Lady Gallea smiled. “And does he call you Acen?”

     Acen nodded. “They all do.”

     “I’m glad to hear that he’s in good hands,” she said. “I was scared when he first told us he was going to West Draulin. It seemed so far away at the time, and I was worried he’d join the army, go off to war, and get terribly injured. My cousin desires glory. He doesn’t want to be the forgotten younger sibling in his family line, he wants to be someone important, and who goes on fantastic adventures. Someone the historians will write about,” she sighed. “He’s cocky, that much is certain. But I love him regardless. And it seems like he may be getting his wish, being in Lord Tandrix’s personal guard. I hear the young lord is destined to become Lord East Draulin. Being in his guard will make Jalor an important man. But that’s enough about my ridiculous cousin, I want to hear about you. You’re from West Draulin?”

     “Yes, my family is one of the older ones, we can trace our lineage back to one of the lords who first built the city. We’ve been lesser lords since the beginning, mostly working in the army and with the Tandran family. I’m the third of my family to become a Tandran’s guard captain.”

     “That’s an impressive background.”

     “Not as impressive as yours, I’m afraid. If we-“ Acen paused.

     “Let’s not skirt around the subject, we both know why we’re meeting. If we get married…” Lady Gallea prompted.

     “If we get married, you won’t be marrying into power. I’m sure that’s what you would prefer,” Acen said. The servant returned with their food, two plates of steaming chicken and vegetables, covered in gravy. It smelled delicious, and Acen was hoping the food would put a pause to the conversation.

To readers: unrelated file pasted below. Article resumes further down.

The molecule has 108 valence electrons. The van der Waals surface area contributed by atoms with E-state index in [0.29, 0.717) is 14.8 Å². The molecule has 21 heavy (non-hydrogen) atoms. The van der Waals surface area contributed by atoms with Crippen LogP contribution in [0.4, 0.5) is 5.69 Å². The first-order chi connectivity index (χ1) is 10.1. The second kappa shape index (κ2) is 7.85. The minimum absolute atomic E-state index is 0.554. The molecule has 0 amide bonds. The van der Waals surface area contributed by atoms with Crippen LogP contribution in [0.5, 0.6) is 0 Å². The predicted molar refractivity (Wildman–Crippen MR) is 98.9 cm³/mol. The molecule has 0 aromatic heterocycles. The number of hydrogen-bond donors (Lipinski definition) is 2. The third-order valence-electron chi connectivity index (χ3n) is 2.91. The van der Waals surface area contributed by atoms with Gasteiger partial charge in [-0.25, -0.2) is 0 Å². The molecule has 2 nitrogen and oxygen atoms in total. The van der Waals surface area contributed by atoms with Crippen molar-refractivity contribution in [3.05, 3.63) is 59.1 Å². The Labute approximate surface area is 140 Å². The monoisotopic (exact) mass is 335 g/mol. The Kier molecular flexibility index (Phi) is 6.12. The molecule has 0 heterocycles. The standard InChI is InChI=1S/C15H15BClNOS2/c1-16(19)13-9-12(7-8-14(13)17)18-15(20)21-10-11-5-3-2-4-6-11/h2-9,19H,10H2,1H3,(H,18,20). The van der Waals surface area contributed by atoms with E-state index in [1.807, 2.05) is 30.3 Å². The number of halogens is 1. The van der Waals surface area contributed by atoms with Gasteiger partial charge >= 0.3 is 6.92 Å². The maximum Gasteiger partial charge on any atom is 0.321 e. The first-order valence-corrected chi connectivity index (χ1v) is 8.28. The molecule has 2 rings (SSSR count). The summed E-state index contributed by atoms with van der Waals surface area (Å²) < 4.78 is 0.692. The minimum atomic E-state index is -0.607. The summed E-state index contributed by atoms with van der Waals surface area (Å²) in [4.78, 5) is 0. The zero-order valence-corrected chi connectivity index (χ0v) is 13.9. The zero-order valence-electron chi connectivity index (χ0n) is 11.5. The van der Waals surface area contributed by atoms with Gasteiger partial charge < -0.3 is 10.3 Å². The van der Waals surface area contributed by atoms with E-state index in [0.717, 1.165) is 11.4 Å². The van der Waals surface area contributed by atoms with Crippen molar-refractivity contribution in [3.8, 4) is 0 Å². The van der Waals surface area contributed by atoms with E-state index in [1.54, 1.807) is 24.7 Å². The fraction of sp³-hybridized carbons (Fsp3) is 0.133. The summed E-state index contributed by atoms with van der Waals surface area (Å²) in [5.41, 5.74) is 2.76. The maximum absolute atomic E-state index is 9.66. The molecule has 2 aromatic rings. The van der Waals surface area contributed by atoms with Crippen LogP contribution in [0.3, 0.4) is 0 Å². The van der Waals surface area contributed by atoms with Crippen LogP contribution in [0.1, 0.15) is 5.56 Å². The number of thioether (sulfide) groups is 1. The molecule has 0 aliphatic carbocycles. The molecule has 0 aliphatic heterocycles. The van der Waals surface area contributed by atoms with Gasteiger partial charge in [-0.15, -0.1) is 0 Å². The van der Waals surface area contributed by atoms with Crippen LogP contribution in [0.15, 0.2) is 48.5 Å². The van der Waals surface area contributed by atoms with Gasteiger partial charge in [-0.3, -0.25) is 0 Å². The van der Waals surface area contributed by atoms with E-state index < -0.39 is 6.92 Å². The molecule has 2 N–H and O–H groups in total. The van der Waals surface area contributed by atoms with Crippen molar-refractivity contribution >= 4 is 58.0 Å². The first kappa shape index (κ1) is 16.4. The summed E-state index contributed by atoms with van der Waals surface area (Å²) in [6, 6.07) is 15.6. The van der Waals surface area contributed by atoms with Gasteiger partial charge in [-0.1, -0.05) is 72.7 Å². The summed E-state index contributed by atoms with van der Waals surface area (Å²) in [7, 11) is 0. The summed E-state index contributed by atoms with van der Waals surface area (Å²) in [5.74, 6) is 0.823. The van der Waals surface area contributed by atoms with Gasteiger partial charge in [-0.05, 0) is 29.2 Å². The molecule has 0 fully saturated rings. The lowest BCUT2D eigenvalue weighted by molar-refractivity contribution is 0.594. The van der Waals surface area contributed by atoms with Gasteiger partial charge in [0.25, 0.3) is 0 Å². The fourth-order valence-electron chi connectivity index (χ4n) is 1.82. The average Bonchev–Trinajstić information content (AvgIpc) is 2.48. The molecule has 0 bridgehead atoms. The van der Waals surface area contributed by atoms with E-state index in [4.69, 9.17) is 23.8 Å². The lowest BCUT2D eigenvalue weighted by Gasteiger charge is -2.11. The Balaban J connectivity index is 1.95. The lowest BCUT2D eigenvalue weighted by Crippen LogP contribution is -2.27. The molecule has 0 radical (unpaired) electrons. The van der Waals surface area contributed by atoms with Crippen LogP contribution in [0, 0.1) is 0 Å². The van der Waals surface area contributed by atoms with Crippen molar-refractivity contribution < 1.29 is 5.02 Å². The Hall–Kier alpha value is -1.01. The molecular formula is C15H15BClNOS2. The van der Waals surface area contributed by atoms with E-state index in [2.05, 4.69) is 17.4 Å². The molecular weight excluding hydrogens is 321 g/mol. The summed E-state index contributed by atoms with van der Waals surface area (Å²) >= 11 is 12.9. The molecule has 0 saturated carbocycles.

Lady Gallea had other ideas. As soon as the servant had closed the door, she said, “Why do you assume that?”

     “Because every noblewoman I’ve ever met wants to marry into power,” Acen said.

     “My cousin isn’t the only one who wants adventure, Sir Atricen.”

     “I don’t think marrying me will be much of an adventure.”

     Lady Gallea cut a piece from her chicken and ate it, chewing slowly. Acen knew what she was doing, his sister had done it all the time. She was taking her time, purposefully making him wonder what her next words would be. Finally, she spoke. “Moving to West Draulin, and then East Draulin, seems like an adventure to me. Besides, what would I want with a stuffy old lord with lots of power? They’re boring.”

     “Not all lords with power are stuffy and old,” Acen pointed out, thinking of Tandrin. He was the kind of lord Lady Gallea was meant to marry.

     “No,” she agreed. “But a lot of them are. And even the young ones are boring. I’ve met plenty of them. Oh, they flirt with me when my father isn’t paying attention, and they promise money and wealth and all the luxuries I could ever want, but they don’t really know what I want.”

     “What do you want?” Acen asked.

     Lady Gallea looked just a little startled. “Most people don’t ask.”

     “I’d like to know,” Acen said.

     She stared at him for a moment, as if deciding whether or not he deserved knowing. “Well, I want someone who has adventures and will tell me all about them, with such excitement and detail that I’ll feel like I was there myself. I want him to bring me gifts, but not jewellery or dresses or fancy perfumes that he’s bought. I want things he’s found on his adventures, and things that will remind me of him when he’s away. I want him to be calm and kind, but also ferocious when he needs to be. I want him to be able to protect me himself, and not rely on his guards to do it. I want someone who can see the good in people, but also recognize the bad. And I want someone loyal, who will love me as an equal, not as a trophy.”

     “I-“ Acen hesitated. She really was perfect. “I can do that. All of that.”

     “In that case-“ Lady Gallea reached across the table to take his hand, “-you should probably start calling me Lea.”

First Impressions